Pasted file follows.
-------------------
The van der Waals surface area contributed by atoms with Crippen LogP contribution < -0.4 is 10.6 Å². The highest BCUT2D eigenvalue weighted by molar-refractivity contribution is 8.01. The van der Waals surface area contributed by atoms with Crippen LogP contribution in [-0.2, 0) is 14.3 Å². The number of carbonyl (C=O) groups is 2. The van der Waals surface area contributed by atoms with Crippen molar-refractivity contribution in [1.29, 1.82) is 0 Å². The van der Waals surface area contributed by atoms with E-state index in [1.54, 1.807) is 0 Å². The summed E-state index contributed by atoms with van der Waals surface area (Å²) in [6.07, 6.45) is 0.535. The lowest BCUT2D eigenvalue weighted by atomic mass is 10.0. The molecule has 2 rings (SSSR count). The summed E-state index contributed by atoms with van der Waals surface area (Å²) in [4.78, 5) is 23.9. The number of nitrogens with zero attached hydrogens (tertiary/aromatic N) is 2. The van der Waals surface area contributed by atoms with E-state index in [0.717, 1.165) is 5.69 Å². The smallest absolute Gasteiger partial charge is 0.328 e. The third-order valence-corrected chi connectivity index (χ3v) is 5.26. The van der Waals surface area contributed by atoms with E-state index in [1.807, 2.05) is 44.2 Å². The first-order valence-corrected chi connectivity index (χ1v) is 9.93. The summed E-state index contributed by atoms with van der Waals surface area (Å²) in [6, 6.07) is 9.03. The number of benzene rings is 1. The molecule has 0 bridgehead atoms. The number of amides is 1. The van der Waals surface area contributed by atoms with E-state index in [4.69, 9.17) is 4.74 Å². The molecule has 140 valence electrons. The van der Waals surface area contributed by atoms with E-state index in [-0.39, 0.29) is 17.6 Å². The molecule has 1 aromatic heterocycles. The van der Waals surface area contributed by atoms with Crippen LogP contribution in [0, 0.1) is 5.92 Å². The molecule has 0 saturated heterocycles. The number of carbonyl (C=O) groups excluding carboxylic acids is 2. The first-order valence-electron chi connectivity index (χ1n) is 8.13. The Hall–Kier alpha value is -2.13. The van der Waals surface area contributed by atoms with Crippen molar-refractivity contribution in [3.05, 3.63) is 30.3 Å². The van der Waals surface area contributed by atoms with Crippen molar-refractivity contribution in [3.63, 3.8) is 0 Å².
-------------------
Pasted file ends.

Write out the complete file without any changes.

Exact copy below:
The van der Waals surface area contributed by atoms with Crippen LogP contribution < -0.4 is 10.6 Å². The highest BCUT2D eigenvalue weighted by molar-refractivity contribution is 8.01. The van der Waals surface area contributed by atoms with Crippen LogP contribution in [-0.2, 0) is 14.3 Å². The number of carbonyl (C=O) groups is 2. The van der Waals surface area contributed by atoms with Crippen molar-refractivity contribution in [1.29, 1.82) is 0 Å². The van der Waals surface area contributed by atoms with E-state index in [1.54, 1.807) is 0 Å². The summed E-state index contributed by atoms with van der Waals surface area (Å²) in [6.07, 6.45) is 0.535. The lowest BCUT2D eigenvalue weighted by atomic mass is 10.0. The molecule has 2 rings (SSSR count). The summed E-state index contributed by atoms with van der Waals surface area (Å²) in [4.78, 5) is 23.9. The number of nitrogens with zero attached hydrogens (tertiary/aromatic N) is 2. The van der Waals surface area contributed by atoms with E-state index in [0.717, 1.165) is 5.69 Å². The smallest absolute Gasteiger partial charge is 0.328 e. The third-order valence-corrected chi connectivity index (χ3v) is 5.26. The van der Waals surface area contributed by atoms with E-state index in [1.807, 2.05) is 44.2 Å². The first-order valence-corrected chi connectivity index (χ1v) is 9.93. The summed E-state index contributed by atoms with van der Waals surface area (Å²) in [6, 6.07) is 9.03. The number of benzene rings is 1. The molecule has 0 bridgehead atoms. The number of amides is 1. The van der Waals surface area contributed by atoms with E-state index in [4.69, 9.17) is 4.74 Å². The molecule has 140 valence electrons. The van der Waals surface area contributed by atoms with E-state index in [-0.39, 0.29) is 17.6 Å². The molecule has 1 aromatic heterocycles. The van der Waals surface area contributed by atoms with Crippen LogP contribution in [0, 0.1) is 5.92 Å². The molecule has 0 saturated heterocycles. The number of carbonyl (C=O) groups excluding carboxylic acids is 2. The first-order valence-electron chi connectivity index (χ1n) is 8.13. The Hall–Kier alpha value is -2.13. The van der Waals surface area contributed by atoms with Crippen molar-refractivity contribution in [3.05, 3.63) is 30.3 Å². The van der Waals surface area contributed by atoms with Crippen molar-refractivity contribution in [3.63, 3.8) is 0 Å².